The frequency of these mutations in the population confirms that the spectrum of ATP7B mutations consists of a small number of relatively frequent mutations and a large number of rare mutations. The most common ATP7B mutation, histidine-to-glutamine substitution at codon 1069 (His1069Gln), appears frequently (10%-40%) in diverse populations, including those of North America, Russia, Great Britain, Holland, Sweden, and continental Italy, and in several Mediterranean samples, but it was not detected in the 84 patients with WD in this study. As shown in Table 1, the Arg778Leu and Thr935Met mutations, which represent 37.7% and 10.0%, respectively, of the mutations in the WD chromosomes we studied, are the most common. The remaining mutations were rare and observed in only a few patients. It seems that the sites of Arg778Leu and Thr935Met mutations are the mutation hot spots in the Chinese population. The results show that the features of mutations of ATP7B are different between Chinese and Western ethnic populations. Therefore, we first should select exons 8 and 12 instead of exons 14 and 18 to detect mutations of ATP7B in Chinese patients. These findings are valuable for developing a fast and an effective genetic diagnosis of WD in Chinese patients. According to the data collected so far, WD seems to result from a limited kind of frequent mutation, common and population specific, and from a large number of rare mutations. Among the 65 unrelated patients (130 chromosomes) we investigated, there was no mutation identified in 35 chromosomes. This lack of detection may be, in part, a consequence of the limitations of SSCP analysis. Some of the undetected mutations may be located in noncoding regions such as introns, promoters, regulatory sequences, and other control regions.
We observed that the average age at onset in Arg778Leu homozygotes was significantly younger than that in compound heterozygotes (P<.001). Similarly, the ceruloplasmin levels of Arg778Leu homozygotes were lower than those of heterozygotes (P<.05). Neurologic vs hepatic onset of the illnesses showed significant difference between Arg778Leu homozygotes and compound heterozygotes (χ2 = 13.60; P<.001). This difference may be due to the combination of Arg778Leu with other mild WD missense mutations not leading to typical WD.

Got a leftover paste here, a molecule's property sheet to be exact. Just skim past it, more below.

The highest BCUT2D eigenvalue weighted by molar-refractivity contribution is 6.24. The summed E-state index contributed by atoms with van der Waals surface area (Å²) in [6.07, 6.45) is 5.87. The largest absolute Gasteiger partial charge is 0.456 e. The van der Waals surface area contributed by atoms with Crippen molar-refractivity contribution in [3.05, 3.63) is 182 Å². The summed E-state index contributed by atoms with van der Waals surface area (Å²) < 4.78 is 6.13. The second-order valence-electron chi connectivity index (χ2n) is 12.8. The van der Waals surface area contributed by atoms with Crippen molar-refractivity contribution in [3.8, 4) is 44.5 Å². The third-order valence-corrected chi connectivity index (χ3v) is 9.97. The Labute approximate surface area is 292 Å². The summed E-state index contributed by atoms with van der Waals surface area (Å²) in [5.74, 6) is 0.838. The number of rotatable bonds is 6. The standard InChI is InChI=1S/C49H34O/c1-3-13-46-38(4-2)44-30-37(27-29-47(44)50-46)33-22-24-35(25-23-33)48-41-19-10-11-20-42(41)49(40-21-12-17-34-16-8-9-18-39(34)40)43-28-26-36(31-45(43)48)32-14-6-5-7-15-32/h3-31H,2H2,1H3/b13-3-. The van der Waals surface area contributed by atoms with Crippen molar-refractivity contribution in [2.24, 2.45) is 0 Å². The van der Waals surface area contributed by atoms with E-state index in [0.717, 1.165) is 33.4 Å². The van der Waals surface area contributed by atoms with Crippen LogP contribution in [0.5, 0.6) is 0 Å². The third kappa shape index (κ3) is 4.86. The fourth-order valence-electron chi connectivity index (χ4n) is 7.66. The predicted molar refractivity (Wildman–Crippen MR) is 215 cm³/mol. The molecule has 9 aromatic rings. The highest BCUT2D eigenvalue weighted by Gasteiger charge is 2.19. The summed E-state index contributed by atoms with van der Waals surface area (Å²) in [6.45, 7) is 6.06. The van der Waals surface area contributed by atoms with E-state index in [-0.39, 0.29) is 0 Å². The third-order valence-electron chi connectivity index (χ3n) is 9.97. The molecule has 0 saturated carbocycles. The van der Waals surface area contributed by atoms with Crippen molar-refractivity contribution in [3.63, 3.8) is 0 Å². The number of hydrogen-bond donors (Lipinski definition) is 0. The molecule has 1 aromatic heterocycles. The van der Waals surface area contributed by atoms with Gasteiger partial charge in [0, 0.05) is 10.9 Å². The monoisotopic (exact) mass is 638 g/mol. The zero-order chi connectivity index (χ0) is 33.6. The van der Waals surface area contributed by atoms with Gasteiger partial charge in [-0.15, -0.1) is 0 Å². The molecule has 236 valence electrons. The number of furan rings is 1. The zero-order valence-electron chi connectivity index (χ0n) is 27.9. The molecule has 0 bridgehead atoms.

Functional data reported previously24 indicated that the Arg778Leu mutation had severe effects on the function of ATP7B, which confirmed it as a disease-causing mutation. Our data correlate well with these functional data. Our study on the genotypes vs phenotypes shows that Arg778Leu homozygotes are associated with the early onset of WD with hepatic symptoms at presentation. In addition, when the chromosome carries the Arg778Leu mutation in exon 8, there is a conservative change (cytosine-to–guanylic acid transversion at nucleotide 2310 [C2310G]), suggesting that a normal polymorphism is present in this region. The Arg778Leu mutation is a common one in patients of Asian descent,10,11,15 who may be regarded as a group derived from a common ancestor. These findings suggest that the Arg778Leu mutation may be useful in the prediction of disease severity. Other factors, such as dietary copper intake and the individual's capacity for dealing with copper stress, can also be expected to modulate phenotypic response.
Accepted for publication November 17, 2000.
This project was supported by grant 39740017 from the National Natural Science Foundation, Beijing, China; grant 97082 from the Ministry of Public Health, Beijing; and grant 96A032 from the Fujian Provincial Public Health Bureau, Fuzhou, China.
Corresponding author and reprints: Zhi-Ying Wu, MD, PhD, Department of Neurology, First Affiliated Hospital, Fujian Medical University, 20 Chazhong Rd, Fuzhou 350005, People's Republic of China (e-mail: firstname.lastname@example.org).